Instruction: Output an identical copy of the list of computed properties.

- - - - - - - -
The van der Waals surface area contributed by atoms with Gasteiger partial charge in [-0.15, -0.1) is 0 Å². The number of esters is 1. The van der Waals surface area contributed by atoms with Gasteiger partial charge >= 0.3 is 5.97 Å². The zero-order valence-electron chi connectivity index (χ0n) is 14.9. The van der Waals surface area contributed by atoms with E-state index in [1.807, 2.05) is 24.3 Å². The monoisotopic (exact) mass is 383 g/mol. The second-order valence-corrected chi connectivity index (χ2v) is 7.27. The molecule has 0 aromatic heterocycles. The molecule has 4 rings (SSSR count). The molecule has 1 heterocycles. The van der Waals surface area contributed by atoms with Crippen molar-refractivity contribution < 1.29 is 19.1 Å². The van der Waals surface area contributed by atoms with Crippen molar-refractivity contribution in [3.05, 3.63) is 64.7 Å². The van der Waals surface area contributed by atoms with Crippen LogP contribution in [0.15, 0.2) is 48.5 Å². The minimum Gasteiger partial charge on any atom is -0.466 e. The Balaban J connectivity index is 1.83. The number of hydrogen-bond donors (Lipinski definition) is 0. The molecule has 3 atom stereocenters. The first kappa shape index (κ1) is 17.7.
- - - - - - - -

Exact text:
The van der Waals surface area contributed by atoms with Gasteiger partial charge in [-0.15, -0.1) is 0 Å². The number of esters is 1. The van der Waals surface area contributed by atoms with Gasteiger partial charge >= 0.3 is 5.97 Å². The zero-order valence-electron chi connectivity index (χ0n) is 14.9. The van der Waals surface area contributed by atoms with E-state index in [1.807, 2.05) is 24.3 Å². The monoisotopic (exact) mass is 383 g/mol. The second-order valence-corrected chi connectivity index (χ2v) is 7.27. The molecule has 0 aromatic heterocycles. The molecule has 4 rings (SSSR count). The molecule has 1 heterocycles. The van der Waals surface area contributed by atoms with Crippen molar-refractivity contribution < 1.29 is 19.1 Å². The van der Waals surface area contributed by atoms with Crippen molar-refractivity contribution in [3.05, 3.63) is 64.7 Å². The van der Waals surface area contributed by atoms with Crippen LogP contribution in [0.15, 0.2) is 48.5 Å². The minimum Gasteiger partial charge on any atom is -0.466 e. The Balaban J connectivity index is 1.83. The number of hydrogen-bond donors (Lipinski definition) is 0. The molecule has 3 atom stereocenters. The first kappa shape index (κ1) is 17.7.